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Should the stored battery charge run down in electric-only mode, the i8 works like a conventional hybrid, augmenting it with gasoline power and recharging it through regenerative braking. But, of course, if you’d wanted a Prius, you would have bought a Prius. What you want is to pop it into Sport mode.

The combination of gas and electricity produces a total of 362 horsepower and 420 lb-ft of torque. Because it has a power source on each axle, the i8 is all-wheel drive, with computers monitoring the steering angle and throttle pressure, and adjusting output at each axle for torque vectoring.

But wait, you’re saying … what about that instant torque? And that did pose an issue, since the electric motor at the front makes its power immediately, while the gas engine at the back needs to rev up.

The solution is the car’s starter/generator, attached to the gasoline unit. This small, high-voltage electric motor cranks the engine, provides regeneration for the battery, and when required, boosts power to the rear axle to synchronize with the instant power at the front.

It will also kick in, for short periods, if you demand maximum acceleration.

And you will. The i8 is a spectacular hoot. It’s eerily silent on battery alone, and it has a gruff grumble as that little engine spools up. But knock it above 4,000 r.p.m. and it responds with a throaty roar. It feels featherweight and it’s eminently tossable; the motor and engine are tucked as closely to the passenger compartment as possible, and the engineers boast a perfect 50/50 weight distribution.

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Like the concepts, we expect BMW to sell both coupe and convertible versions of the i8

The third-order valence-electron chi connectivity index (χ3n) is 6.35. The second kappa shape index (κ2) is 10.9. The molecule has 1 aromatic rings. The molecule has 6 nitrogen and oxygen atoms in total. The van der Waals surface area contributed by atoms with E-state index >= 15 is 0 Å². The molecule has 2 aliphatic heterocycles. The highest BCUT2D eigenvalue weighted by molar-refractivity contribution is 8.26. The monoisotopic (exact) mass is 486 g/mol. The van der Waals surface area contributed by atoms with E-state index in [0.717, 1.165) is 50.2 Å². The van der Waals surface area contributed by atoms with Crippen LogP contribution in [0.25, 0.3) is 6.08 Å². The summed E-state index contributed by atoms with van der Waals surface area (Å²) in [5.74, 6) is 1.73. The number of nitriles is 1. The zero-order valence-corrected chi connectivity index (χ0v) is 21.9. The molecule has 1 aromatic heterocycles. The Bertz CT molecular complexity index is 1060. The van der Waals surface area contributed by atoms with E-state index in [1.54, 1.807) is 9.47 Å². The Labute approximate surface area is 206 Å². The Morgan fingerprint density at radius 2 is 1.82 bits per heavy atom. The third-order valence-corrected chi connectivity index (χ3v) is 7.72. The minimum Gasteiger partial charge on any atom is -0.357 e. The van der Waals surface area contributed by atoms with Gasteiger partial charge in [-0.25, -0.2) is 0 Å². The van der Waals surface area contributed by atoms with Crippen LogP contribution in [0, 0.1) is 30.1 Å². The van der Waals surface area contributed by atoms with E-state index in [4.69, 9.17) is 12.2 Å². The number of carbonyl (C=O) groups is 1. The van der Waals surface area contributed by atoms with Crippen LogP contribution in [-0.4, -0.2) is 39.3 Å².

There was a touch of oversteer on the tight turns, some of which may have been the tires; these were still development mules, and fine-tuning is still ongoing to the aim of neutral handling. The electric power steering had a couple of hard-core sports journalists complaining that they wanted more weight, but I was satisfied with it, and I think most owners will be, too.

What really impresses about the i8 is the transparency of the technology. I’m fascinated by futuristic machinery, but I want to feel like I’m driving a car, not a computer. For all the electronic decisions this car is making every second, it’s seamless. Unless you’re in the “E-Drive” mode, on battery alone, it simply feels like a fast, well-balanced sports car.

So why bother? It’s tempting to say, “Because they can,” but tightening fuel and emissions standards worldwide are going to eventually hit all cars, and BMW says it wants to be ready. It estimates an overall combined hybrid consumption of 2.9 L/100 km. Take it to the track, and you could be throwing it around for less than 10.0 L/100 km.

It’ll probably even account for some new bragging rights at the country club: “It’ll do two-fifty, and I can go to the cottage for five bucks!”

And it will certainly be redefining the hybrid. BMW has already reserved several other numbers in its “i” program – for “innovation” – and it’s likely that now that it’s shown a small hatchback and promised a slinky sports model, something new is on its way to bridge the difference.